Pride and profit: Geographical Indications as regional development tools in Australia

William Van Caenegem, Jen A Cleary, Peter Drahos

Research output: Contribution to journalArticleResearchpeer-review

Abstract

Geographical Indications (GIs) are intellectual property rights in placenames that evoke the typical qualities of agricultural products and foodstuffs that originate in particular districts. Presently, the EU is the dominant holder of protected GIs and the EU asserts that they are used extensively and effectively in EU countries as a rural and regional development tool. To date, Australia's response to GIs has largely been driven by perceptions of their impact upon trade gains and losses. Currently, Australia only has legal protection for wine-related GI's because of an agreement with the EU. Given an increased focus on GIs internationally, particularly in China and India, we raise the question of whether Australia should more deeply consider a special regime for the legal protection of GIs in relation to agricultural products and foodstuffs more generally, something that has not been investigated to date because of Australia's negative attitude towards GI protection in international trade negotiations. This paper sets out the challenges and opportunities of considering GI development against the backdrop of Australia's regional, rural and remote diversity.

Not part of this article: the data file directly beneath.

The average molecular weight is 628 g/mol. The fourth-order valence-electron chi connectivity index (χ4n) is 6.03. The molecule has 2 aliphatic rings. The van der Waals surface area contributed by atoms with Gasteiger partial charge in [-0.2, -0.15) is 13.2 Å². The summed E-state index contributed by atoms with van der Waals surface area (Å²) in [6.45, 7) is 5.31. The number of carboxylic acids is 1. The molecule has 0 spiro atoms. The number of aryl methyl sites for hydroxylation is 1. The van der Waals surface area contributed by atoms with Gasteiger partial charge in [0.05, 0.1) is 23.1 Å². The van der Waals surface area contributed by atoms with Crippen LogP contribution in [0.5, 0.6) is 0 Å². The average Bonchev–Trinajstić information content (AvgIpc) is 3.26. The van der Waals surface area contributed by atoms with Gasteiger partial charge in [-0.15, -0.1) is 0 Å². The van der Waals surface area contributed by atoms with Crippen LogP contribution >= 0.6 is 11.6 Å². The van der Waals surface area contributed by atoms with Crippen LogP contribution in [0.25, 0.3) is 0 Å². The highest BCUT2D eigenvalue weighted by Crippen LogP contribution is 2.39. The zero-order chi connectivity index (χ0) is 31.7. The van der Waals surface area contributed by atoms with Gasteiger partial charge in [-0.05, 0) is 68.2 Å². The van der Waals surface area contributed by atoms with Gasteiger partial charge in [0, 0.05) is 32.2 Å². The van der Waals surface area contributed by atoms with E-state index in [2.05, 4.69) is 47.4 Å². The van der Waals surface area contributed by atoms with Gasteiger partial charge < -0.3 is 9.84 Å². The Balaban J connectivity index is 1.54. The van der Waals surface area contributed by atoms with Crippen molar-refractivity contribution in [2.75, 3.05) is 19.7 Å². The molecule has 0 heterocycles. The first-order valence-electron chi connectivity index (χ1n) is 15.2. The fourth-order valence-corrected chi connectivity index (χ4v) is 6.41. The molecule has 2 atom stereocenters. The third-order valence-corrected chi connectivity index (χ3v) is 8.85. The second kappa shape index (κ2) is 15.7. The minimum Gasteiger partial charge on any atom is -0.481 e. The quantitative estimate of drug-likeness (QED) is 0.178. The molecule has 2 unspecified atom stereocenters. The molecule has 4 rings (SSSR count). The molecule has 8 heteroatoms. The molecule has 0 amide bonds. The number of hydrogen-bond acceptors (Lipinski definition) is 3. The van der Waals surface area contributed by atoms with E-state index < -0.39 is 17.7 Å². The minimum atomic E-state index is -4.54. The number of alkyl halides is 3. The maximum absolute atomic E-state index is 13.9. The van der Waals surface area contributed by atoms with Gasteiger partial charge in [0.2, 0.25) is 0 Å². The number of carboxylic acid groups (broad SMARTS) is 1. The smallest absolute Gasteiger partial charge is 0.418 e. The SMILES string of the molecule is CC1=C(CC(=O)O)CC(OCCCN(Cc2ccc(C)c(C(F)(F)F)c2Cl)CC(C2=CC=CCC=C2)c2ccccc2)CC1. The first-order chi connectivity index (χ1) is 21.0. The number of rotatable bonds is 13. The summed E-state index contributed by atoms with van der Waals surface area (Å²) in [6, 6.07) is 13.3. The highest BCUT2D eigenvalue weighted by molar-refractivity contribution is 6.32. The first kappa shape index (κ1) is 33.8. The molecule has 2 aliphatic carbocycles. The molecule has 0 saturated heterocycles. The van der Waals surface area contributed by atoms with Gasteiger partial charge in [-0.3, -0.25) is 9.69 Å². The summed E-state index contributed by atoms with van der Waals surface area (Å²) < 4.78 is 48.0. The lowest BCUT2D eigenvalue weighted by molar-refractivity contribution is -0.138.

Original languageEnglish
JournalJournal of Economic and Social Policy
Volume16
Issue number1
Publication statusPublished - 1 Jan 2014

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regional development
indication
profit
EU
legal protection
agricultural product
intellectual property
wine
right of ownership
rural development
world trade
regime
district
India
China

Cite this

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Pride and profit : Geographical Indications as regional development tools in Australia. / Van Caenegem, William; Cleary, Jen A; Drahos, Peter.

In: Journal of Economic and Social Policy, Vol. 16, No. 1, 01.01.2014.

Research output: Contribution to journalArticleResearchpeer-review

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